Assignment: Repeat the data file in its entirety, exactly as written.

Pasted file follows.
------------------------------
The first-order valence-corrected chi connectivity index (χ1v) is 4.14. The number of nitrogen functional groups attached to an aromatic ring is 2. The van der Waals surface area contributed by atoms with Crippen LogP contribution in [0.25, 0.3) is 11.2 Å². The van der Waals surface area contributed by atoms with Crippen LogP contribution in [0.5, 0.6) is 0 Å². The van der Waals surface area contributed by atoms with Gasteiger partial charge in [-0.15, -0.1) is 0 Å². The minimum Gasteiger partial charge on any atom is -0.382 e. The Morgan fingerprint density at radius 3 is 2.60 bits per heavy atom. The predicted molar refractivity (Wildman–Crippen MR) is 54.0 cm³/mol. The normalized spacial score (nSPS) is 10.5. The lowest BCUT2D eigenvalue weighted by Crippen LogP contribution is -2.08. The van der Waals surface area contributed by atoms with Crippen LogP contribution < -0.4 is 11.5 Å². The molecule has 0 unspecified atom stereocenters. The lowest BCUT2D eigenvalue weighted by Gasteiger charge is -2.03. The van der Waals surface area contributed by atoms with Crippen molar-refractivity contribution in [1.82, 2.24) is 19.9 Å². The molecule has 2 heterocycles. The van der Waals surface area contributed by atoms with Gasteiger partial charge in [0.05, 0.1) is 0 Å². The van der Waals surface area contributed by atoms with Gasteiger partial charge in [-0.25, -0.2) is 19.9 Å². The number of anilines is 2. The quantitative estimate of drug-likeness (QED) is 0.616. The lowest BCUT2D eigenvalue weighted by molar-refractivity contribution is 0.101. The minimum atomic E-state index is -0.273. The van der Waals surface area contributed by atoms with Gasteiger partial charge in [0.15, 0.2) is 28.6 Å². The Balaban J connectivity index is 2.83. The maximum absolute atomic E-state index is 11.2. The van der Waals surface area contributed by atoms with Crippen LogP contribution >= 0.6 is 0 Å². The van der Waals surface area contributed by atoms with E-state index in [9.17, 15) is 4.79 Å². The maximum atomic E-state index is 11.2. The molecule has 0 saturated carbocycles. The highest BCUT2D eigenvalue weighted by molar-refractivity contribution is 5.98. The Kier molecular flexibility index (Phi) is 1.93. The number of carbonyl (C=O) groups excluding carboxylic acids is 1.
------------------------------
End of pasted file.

The first-order valence-corrected chi connectivity index (χ1v) is 4.14. The number of nitrogen functional groups attached to an aromatic ring is 2. The van der Waals surface area contributed by atoms with Crippen LogP contribution in [0.25, 0.3) is 11.2 Å². The van der Waals surface area contributed by atoms with Crippen LogP contribution in [0.5, 0.6) is 0 Å². The van der Waals surface area contributed by atoms with Gasteiger partial charge in [-0.15, -0.1) is 0 Å². The minimum Gasteiger partial charge on any atom is -0.382 e. The Morgan fingerprint density at radius 3 is 2.60 bits per heavy atom. The predicted molar refractivity (Wildman–Crippen MR) is 54.0 cm³/mol. The normalized spacial score (nSPS) is 10.5. The lowest BCUT2D eigenvalue weighted by Crippen LogP contribution is -2.08. The van der Waals surface area contributed by atoms with Crippen LogP contribution < -0.4 is 11.5 Å². The molecule has 0 unspecified atom stereocenters. The lowest BCUT2D eigenvalue weighted by Gasteiger charge is -2.03. The van der Waals surface area contributed by atoms with Crippen molar-refractivity contribution in [1.82, 2.24) is 19.9 Å². The molecule has 2 heterocycles. The van der Waals surface area contributed by atoms with Gasteiger partial charge in [0.05, 0.1) is 0 Å². The van der Waals surface area contributed by atoms with Gasteiger partial charge in [-0.25, -0.2) is 19.9 Å². The number of anilines is 2. The quantitative estimate of drug-likeness (QED) is 0.616. The lowest BCUT2D eigenvalue weighted by molar-refractivity contribution is 0.101. The minimum atomic E-state index is -0.273. The van der Waals surface area contributed by atoms with Gasteiger partial charge in [0.15, 0.2) is 28.6 Å². The Balaban J connectivity index is 2.83. The maximum absolute atomic E-state index is 11.2. The van der Waals surface area contributed by atoms with Crippen LogP contribution >= 0.6 is 0 Å². The van der Waals surface area contributed by atoms with E-state index in [9.17, 15) is 4.79 Å². The maximum atomic E-state index is 11.2. The molecule has 0 saturated carbocycles. The highest BCUT2D eigenvalue weighted by molar-refractivity contribution is 5.98. The Kier molecular flexibility index (Phi) is 1.93. The number of carbonyl (C=O) groups excluding carboxylic acids is 1.